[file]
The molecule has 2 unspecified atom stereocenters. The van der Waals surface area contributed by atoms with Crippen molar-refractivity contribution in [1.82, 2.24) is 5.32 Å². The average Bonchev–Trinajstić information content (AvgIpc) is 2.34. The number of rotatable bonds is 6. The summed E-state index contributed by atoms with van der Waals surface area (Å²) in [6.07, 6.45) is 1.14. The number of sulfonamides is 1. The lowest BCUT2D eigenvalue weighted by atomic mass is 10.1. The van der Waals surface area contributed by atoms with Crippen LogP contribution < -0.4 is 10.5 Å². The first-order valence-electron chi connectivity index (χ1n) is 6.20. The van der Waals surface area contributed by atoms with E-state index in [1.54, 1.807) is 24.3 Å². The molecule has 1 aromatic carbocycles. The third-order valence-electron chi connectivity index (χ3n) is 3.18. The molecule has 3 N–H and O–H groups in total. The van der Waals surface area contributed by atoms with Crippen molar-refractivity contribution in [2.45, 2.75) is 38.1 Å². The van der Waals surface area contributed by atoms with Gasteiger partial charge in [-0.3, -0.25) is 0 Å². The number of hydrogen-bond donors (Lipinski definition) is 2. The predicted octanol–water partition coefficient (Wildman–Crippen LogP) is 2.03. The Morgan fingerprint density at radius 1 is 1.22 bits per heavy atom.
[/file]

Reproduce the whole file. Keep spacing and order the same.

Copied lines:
The molecule has 2 unspecified atom stereocenters. The van der Waals surface area contributed by atoms with Crippen molar-refractivity contribution in [1.82, 2.24) is 5.32 Å². The average Bonchev–Trinajstić information content (AvgIpc) is 2.34. The number of rotatable bonds is 6. The summed E-state index contributed by atoms with van der Waals surface area (Å²) in [6.07, 6.45) is 1.14. The number of sulfonamides is 1. The lowest BCUT2D eigenvalue weighted by atomic mass is 10.1. The van der Waals surface area contributed by atoms with Crippen LogP contribution < -0.4 is 10.5 Å². The first-order valence-electron chi connectivity index (χ1n) is 6.20. The van der Waals surface area contributed by atoms with E-state index in [1.54, 1.807) is 24.3 Å². The molecule has 1 aromatic carbocycles. The third-order valence-electron chi connectivity index (χ3n) is 3.18. The molecule has 3 N–H and O–H groups in total. The van der Waals surface area contributed by atoms with Crippen molar-refractivity contribution in [2.45, 2.75) is 38.1 Å². The van der Waals surface area contributed by atoms with Gasteiger partial charge in [-0.3, -0.25) is 0 Å². The number of hydrogen-bond donors (Lipinski definition) is 2. The predicted octanol–water partition coefficient (Wildman–Crippen LogP) is 2.03. The Morgan fingerprint density at radius 1 is 1.22 bits per heavy atom.